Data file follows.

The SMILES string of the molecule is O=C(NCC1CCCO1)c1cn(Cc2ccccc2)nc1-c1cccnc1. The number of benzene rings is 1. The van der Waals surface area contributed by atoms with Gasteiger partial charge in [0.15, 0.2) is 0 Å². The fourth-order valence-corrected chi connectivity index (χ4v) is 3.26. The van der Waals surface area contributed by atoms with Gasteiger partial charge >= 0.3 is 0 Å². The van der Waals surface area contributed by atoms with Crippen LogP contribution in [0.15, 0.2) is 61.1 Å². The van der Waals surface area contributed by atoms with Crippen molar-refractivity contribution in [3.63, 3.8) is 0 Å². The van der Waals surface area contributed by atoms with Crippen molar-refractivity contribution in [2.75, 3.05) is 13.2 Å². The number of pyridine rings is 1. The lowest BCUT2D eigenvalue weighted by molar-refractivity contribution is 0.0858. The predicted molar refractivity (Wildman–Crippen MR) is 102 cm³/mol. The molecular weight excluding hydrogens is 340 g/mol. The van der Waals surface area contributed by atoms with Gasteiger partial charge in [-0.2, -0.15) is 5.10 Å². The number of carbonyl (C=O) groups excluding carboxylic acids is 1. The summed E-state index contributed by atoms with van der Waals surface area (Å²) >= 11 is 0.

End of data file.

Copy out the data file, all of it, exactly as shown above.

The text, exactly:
The SMILES string of the molecule is O=C(NCC1CCCO1)c1cn(Cc2ccccc2)nc1-c1cccnc1. The number of benzene rings is 1. The van der Waals surface area contributed by atoms with Gasteiger partial charge in [0.15, 0.2) is 0 Å². The fourth-order valence-corrected chi connectivity index (χ4v) is 3.26. The van der Waals surface area contributed by atoms with Gasteiger partial charge >= 0.3 is 0 Å². The van der Waals surface area contributed by atoms with Crippen LogP contribution in [0.15, 0.2) is 61.1 Å². The van der Waals surface area contributed by atoms with Crippen molar-refractivity contribution in [3.63, 3.8) is 0 Å². The van der Waals surface area contributed by atoms with Crippen molar-refractivity contribution in [2.75, 3.05) is 13.2 Å². The number of pyridine rings is 1. The lowest BCUT2D eigenvalue weighted by molar-refractivity contribution is 0.0858. The predicted molar refractivity (Wildman–Crippen MR) is 102 cm³/mol. The molecular weight excluding hydrogens is 340 g/mol. The van der Waals surface area contributed by atoms with Gasteiger partial charge in [-0.2, -0.15) is 5.10 Å². The number of carbonyl (C=O) groups excluding carboxylic acids is 1. The summed E-state index contributed by atoms with van der Waals surface area (Å²) >= 11 is 0.